This is a post by Jenny
While traveling in Portugal, Italy, and Spain, we noticed some big difference between Europe and the U.S. I would say some are for the better and some for the worse, but I’ll let you decide (with some of my own thoughts interjected in!).
“Chiuso per ferie”
In Italian, that means “closed for holiday”. For David and I, that became our mantra when we went somewhere that turned out to be closed. It is fairly common for businesses (esp restaurants) to close down for a few weeks or a month (usually August) to take a vacation. When we arrived in a small Tuscan hillside town, the first 10 businesses we walked by had “Chiuso per Ferie” signs up (which we quickly looked up in our translator). We were worried we wouldn’t be able to get anything to eat (luckily, the gelataria was open!).
On the one hand, it totally sucked for us and was annoying that things were closed. On the other hand, how awesome is it that closing up and chilling for a month is a cultural norm?! Along with being closed for vacation, businesses were usually closed for a couple of hours in the afternoon and on Sundays. Americans seem to think it’s ridiculous/not economically sound, but how amazing would it be to think of yourself having a whole month off to recharge your batteries? Sundays devoted only to family and rest? Economic-ecoschnompic – I’ll take less money and productivity for more time for the things that matter in life (i.e. enjoying it!).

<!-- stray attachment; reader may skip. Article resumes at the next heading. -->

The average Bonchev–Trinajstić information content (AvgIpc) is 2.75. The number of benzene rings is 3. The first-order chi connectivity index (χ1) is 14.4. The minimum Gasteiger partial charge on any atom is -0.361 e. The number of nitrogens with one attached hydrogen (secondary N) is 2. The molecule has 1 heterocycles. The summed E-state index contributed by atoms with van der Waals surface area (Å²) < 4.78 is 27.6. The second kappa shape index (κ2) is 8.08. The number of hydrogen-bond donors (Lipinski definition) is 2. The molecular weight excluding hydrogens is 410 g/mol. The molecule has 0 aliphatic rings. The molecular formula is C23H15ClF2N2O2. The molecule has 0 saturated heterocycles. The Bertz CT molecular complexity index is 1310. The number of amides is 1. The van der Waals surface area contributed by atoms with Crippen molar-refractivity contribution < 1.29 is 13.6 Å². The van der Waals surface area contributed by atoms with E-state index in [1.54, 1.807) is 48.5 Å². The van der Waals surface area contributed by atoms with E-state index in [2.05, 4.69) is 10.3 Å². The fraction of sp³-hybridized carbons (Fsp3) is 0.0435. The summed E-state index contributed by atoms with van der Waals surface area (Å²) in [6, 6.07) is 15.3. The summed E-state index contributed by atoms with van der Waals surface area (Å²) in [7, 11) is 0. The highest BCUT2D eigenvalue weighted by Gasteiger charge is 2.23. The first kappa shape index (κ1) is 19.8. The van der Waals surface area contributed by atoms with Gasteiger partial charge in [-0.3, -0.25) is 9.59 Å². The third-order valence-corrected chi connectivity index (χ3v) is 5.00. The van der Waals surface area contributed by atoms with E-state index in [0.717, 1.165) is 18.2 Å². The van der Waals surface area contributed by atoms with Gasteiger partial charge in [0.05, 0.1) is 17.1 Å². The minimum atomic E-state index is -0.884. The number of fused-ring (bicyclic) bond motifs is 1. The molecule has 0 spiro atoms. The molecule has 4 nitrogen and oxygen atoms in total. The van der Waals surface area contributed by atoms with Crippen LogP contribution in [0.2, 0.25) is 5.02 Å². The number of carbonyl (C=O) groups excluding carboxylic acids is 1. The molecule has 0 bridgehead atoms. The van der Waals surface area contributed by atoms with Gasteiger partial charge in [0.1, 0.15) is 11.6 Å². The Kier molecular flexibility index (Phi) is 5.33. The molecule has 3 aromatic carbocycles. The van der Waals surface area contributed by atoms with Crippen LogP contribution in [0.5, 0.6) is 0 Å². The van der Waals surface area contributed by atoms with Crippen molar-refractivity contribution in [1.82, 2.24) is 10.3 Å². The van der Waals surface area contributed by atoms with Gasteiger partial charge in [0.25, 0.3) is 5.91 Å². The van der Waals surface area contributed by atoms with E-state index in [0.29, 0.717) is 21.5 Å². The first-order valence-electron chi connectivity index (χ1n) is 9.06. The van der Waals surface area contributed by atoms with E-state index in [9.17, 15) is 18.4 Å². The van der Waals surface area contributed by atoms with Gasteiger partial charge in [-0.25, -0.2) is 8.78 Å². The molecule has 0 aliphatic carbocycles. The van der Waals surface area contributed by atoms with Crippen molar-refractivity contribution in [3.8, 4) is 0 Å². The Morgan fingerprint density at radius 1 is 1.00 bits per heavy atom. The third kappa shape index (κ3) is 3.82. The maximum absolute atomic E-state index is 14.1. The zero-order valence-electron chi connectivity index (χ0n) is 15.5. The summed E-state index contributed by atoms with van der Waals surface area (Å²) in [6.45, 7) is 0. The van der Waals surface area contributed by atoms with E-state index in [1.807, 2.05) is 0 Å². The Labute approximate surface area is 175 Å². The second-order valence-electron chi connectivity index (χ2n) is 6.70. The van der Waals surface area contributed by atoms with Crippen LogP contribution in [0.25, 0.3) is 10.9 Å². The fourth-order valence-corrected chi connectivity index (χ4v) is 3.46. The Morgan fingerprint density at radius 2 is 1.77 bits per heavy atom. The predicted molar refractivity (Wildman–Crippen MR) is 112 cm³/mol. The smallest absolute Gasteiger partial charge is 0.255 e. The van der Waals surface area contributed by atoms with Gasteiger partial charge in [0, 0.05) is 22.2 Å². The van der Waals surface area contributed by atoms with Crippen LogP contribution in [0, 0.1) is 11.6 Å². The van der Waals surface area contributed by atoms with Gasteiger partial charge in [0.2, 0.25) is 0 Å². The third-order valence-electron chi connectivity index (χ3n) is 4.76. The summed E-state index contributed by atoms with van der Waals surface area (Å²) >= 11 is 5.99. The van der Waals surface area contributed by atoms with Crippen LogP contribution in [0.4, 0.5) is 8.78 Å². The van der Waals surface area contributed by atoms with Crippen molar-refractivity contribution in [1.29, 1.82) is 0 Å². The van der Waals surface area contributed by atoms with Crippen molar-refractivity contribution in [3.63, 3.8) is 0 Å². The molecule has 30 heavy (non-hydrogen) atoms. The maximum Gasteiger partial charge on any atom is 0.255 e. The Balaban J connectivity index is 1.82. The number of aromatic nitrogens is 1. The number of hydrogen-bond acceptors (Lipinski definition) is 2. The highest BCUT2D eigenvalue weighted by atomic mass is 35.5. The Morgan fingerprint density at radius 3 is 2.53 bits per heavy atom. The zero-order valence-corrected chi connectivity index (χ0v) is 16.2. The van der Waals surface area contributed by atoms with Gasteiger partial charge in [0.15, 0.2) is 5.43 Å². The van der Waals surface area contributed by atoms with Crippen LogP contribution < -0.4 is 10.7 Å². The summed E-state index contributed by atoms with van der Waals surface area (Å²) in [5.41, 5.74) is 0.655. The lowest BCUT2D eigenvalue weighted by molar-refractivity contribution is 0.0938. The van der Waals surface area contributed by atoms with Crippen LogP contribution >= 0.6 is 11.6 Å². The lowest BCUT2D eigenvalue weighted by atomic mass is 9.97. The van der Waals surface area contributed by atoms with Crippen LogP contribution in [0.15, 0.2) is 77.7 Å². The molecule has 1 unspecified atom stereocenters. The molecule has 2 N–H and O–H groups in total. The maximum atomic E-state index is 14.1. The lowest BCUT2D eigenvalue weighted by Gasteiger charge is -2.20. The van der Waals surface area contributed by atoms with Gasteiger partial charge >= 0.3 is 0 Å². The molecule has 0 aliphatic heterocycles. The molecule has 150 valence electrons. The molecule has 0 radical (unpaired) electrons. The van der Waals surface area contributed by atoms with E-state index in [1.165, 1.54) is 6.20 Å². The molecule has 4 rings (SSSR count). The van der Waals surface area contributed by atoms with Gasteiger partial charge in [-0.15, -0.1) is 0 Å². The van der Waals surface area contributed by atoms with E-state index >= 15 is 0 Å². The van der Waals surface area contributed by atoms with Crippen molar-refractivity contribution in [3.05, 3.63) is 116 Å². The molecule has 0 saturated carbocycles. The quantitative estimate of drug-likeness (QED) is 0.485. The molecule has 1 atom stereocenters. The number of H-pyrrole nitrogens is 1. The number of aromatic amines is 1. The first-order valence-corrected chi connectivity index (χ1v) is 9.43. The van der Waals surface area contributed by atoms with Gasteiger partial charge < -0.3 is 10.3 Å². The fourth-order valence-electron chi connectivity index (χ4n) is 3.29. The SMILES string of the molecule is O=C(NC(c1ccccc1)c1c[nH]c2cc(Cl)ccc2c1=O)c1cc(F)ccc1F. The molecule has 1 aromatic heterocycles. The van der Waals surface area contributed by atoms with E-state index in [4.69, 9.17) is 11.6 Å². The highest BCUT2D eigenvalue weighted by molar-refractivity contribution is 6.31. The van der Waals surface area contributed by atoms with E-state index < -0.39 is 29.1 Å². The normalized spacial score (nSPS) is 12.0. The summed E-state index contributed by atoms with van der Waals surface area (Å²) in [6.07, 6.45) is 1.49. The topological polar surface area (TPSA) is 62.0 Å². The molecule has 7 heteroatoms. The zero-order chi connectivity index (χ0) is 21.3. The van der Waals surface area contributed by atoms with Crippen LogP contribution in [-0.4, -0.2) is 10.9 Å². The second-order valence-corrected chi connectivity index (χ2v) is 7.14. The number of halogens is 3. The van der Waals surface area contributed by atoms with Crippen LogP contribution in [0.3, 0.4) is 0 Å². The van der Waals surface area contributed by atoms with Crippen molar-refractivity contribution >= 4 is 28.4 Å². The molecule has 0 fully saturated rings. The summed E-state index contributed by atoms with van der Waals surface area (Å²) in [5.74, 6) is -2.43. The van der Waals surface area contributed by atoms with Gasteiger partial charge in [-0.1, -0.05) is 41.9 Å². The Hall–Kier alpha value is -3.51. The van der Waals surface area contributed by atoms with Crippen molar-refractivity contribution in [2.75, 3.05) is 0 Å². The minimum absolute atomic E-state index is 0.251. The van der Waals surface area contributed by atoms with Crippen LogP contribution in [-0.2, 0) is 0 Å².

To save money, we did a fair amount of grocery shopping. You can’t touch the fruit with your hands – you’re supposed to wear a provided plastic glove. A lot of the local people arrived and departed with wheely cart things to transport their groceries, which are only used by old ladies and poor people in the U.S. And, it’s assumed that you will bring your own bags. They don’t put your stuff into bags unless you ask them to, and you pay for each plastic bag you take. How awesome is that? The bags are actually of high quality so you don’t need three of them for every item you buy, it encourages people to bring their own, and overall cuts down on waste!